Little known ways to structure a speech

Updated: Oct 26, 2018

Today we’re going to look at three methods we can use to structure our speeches that can completely change the way we present our ideas.

These methods are: complexity, regency, and primacy.

Structure using complexity

The theory of complexity in speech writing relates to dividing a central idea into a number of smaller ideas.

Most of us learn this way. As young children, we learned easy words first and then added more complex words to our vocabulary. If you were learning to ride a bike, you’d start with climbing on and learning to ride short distances before trying stunt riding or long distance marathons.

The method of complexity begins with starting with our simplest idea first. We then move onto more difficult concepts and leave our most complex ideas till last.

Let’s use cake baking as an example. We might begin by explaining how to cook a basic sponge cake. We would then move onto applying icing and small decorations. Finally, we might move onto creating complex cake designs where we show how to make cakes shaped like rocket ships or children’s toys.

By arranging our ideas using complexity, we can build the audience’s knowledge – one piece at a time.

Structure using regency

Our next method is to organise our ideas using the principal of regency. This is based around the theory that audiences will often remember your last point most. This means you make this last point your selling point. This is the one you most want audiences to ‘buy into’.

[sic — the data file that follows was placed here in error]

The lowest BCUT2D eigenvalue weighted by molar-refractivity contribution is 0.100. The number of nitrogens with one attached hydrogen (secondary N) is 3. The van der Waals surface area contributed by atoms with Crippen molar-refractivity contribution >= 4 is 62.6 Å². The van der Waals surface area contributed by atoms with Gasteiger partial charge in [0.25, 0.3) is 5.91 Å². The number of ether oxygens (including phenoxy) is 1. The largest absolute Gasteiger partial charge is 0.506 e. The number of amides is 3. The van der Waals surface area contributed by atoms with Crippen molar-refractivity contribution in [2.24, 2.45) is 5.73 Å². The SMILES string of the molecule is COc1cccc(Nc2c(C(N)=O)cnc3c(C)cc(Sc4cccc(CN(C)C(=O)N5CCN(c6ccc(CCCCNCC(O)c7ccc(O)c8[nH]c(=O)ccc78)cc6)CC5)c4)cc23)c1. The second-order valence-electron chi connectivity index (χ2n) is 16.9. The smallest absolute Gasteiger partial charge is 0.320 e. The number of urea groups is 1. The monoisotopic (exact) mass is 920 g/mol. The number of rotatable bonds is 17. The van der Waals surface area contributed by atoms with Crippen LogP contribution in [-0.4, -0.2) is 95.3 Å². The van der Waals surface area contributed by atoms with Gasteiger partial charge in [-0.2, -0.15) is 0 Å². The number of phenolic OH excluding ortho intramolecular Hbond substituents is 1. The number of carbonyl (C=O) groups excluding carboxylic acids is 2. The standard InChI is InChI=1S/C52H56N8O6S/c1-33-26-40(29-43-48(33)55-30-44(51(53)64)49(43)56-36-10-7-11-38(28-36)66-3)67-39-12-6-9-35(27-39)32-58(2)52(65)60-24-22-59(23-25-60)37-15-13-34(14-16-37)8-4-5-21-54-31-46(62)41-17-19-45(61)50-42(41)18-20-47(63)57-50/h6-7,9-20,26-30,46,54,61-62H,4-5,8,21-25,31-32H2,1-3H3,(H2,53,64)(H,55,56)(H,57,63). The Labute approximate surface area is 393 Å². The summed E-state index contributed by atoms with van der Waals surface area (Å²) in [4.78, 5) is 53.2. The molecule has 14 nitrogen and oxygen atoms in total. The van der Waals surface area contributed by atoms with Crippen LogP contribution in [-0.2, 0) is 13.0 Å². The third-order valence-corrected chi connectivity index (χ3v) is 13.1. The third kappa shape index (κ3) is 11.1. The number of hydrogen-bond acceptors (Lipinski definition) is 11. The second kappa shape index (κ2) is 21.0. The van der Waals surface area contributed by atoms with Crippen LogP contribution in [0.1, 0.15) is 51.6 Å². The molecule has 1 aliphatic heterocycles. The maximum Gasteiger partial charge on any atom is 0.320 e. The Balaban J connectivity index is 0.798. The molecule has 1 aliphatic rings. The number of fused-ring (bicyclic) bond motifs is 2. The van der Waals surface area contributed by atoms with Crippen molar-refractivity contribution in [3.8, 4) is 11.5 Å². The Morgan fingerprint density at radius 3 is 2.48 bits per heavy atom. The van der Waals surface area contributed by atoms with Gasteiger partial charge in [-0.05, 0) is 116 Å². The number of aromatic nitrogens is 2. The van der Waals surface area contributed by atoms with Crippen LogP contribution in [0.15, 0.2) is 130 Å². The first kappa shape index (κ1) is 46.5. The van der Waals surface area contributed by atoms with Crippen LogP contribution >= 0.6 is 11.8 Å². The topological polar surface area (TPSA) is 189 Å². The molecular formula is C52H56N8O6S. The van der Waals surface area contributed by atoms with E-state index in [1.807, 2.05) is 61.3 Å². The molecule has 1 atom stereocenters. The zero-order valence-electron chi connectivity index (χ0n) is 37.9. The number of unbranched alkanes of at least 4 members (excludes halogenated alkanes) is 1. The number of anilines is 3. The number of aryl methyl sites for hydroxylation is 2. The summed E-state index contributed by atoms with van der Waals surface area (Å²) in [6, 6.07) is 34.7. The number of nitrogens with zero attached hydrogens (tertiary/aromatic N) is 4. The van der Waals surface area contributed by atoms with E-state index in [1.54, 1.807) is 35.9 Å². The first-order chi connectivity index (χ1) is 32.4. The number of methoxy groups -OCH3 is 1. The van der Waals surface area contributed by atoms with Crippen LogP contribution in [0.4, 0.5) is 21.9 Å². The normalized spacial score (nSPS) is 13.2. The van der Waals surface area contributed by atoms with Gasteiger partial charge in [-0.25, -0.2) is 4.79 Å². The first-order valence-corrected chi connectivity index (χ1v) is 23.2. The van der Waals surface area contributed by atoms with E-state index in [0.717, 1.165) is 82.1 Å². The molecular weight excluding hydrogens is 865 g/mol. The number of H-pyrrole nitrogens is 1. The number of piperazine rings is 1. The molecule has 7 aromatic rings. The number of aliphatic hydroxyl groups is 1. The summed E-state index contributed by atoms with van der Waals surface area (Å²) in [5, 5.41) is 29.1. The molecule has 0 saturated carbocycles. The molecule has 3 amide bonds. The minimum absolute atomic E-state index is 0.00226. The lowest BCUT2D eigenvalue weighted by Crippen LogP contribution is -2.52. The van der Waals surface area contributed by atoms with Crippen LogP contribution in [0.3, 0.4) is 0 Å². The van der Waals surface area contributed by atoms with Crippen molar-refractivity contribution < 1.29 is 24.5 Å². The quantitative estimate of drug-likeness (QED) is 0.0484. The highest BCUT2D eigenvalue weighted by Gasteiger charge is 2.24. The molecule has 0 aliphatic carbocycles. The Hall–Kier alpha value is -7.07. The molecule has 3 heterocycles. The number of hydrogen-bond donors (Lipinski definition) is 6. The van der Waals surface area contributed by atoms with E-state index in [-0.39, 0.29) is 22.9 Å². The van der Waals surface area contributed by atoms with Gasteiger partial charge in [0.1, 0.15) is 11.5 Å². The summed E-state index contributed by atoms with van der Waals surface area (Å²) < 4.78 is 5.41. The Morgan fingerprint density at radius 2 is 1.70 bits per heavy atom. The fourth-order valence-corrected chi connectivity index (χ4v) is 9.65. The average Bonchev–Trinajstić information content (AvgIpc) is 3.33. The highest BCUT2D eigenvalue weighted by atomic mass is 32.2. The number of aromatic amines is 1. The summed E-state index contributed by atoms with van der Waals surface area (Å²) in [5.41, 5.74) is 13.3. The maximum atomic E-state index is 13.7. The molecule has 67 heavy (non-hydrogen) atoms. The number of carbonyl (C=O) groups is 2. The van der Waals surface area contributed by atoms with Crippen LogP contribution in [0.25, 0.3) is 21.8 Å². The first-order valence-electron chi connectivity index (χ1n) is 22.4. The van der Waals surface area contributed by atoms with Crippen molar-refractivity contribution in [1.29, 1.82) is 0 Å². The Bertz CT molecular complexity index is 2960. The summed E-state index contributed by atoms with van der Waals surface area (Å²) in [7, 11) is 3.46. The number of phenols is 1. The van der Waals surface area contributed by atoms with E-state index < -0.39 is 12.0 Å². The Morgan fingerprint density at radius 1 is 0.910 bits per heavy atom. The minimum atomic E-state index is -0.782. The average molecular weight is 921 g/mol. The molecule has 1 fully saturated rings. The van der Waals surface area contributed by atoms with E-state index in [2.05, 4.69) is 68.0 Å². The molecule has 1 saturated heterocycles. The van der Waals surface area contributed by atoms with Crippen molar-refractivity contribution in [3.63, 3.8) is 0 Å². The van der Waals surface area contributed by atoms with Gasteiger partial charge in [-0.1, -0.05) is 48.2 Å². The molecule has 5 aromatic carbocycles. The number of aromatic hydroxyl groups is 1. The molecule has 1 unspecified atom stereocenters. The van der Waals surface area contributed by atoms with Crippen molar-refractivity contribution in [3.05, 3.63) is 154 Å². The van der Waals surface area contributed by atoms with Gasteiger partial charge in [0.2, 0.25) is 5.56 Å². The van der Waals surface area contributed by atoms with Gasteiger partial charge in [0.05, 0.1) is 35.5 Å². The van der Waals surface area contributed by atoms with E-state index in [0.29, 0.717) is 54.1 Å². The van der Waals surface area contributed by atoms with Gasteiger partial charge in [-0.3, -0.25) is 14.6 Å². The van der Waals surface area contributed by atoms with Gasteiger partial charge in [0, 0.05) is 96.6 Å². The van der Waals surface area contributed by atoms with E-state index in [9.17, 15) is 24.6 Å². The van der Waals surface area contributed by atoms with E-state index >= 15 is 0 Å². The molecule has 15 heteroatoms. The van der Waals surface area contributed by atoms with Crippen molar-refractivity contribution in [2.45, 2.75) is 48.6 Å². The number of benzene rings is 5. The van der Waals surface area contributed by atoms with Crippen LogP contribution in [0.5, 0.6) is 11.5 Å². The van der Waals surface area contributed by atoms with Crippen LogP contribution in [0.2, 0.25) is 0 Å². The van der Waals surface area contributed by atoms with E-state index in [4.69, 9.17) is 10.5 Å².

For example, you may have three central ideas:

  • Buying a block of land

  • Buying a unit or apartment

  • Buying a house

The point you really want to drive home is that of buying a house, so this is the one you leave till last. This is the point around which you build the greatest number of advantages and benefits.

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Structure using primacy

Our last method is where you structure your speech ideas using the method of primacy. This is when your points are ranked from most important to least important. It may be that your listeners are unfamiliar with the subject you’re discussing. It makes sense, then, to begin with first defining the subject. After defining it, you can then go into lesser ideas that branch off from that main idea.

Let’s imagine you’re discussing how to build a house. You might go in this order:

  • the design of the house

  • then the materials and labor involved

  • then the finishings and interior design

The principal of primacy is helpful too when presenting a central idea to which the audience may be hostile. This is where the speaker can use primacy to present their most important point first that they believe has the best chance of winning over the audience. This means the audience is disarmed from the beginning and more open minded to the speaker's viewpoint. Not doing this means that the audience remains hostile throughout most of the presentation, and misses the earlier points entirely.

A lot can be gained by rearranging your central ideas. It doesn’t require any extra work on your part. It just means a rethink of the order in which you deliver your material.

Why don’t you do this for your next presentation and see where it takes you?


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